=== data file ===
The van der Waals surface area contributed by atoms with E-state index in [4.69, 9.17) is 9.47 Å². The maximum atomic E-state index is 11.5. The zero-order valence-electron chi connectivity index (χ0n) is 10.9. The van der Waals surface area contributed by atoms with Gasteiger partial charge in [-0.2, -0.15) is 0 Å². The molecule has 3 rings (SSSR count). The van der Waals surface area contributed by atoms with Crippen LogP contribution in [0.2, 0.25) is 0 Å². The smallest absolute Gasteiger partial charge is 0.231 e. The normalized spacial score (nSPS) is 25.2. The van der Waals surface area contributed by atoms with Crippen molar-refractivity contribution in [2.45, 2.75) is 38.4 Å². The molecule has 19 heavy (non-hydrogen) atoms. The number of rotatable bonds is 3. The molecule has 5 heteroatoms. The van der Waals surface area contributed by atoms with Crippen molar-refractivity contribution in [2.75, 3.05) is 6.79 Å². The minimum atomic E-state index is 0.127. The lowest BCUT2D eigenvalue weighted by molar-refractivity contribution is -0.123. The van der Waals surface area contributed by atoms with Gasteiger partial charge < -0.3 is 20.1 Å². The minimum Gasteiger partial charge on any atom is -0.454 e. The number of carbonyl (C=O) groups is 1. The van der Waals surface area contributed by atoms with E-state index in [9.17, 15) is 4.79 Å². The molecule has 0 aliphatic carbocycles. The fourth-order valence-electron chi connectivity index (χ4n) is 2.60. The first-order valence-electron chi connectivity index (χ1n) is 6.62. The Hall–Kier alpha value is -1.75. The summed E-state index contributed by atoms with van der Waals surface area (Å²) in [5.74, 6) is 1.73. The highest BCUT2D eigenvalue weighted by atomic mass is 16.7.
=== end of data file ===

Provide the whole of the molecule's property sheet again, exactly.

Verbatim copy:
The van der Waals surface area contributed by atoms with E-state index in [4.69, 9.17) is 9.47 Å². The maximum atomic E-state index is 11.5. The zero-order valence-electron chi connectivity index (χ0n) is 10.9. The van der Waals surface area contributed by atoms with Gasteiger partial charge in [-0.2, -0.15) is 0 Å². The molecule has 3 rings (SSSR count). The van der Waals surface area contributed by atoms with Crippen LogP contribution in [0.2, 0.25) is 0 Å². The smallest absolute Gasteiger partial charge is 0.231 e. The normalized spacial score (nSPS) is 25.2. The van der Waals surface area contributed by atoms with Crippen molar-refractivity contribution in [2.45, 2.75) is 38.4 Å². The molecule has 19 heavy (non-hydrogen) atoms. The number of rotatable bonds is 3. The molecule has 5 heteroatoms. The van der Waals surface area contributed by atoms with Crippen molar-refractivity contribution in [2.75, 3.05) is 6.79 Å². The minimum atomic E-state index is 0.127. The lowest BCUT2D eigenvalue weighted by molar-refractivity contribution is -0.123. The van der Waals surface area contributed by atoms with Gasteiger partial charge < -0.3 is 20.1 Å². The minimum Gasteiger partial charge on any atom is -0.454 e. The number of carbonyl (C=O) groups is 1. The van der Waals surface area contributed by atoms with E-state index in [9.17, 15) is 4.79 Å². The molecule has 0 aliphatic carbocycles. The fourth-order valence-electron chi connectivity index (χ4n) is 2.60. The first-order valence-electron chi connectivity index (χ1n) is 6.62. The Hall–Kier alpha value is -1.75. The summed E-state index contributed by atoms with van der Waals surface area (Å²) in [5.74, 6) is 1.73. The highest BCUT2D eigenvalue weighted by atomic mass is 16.7.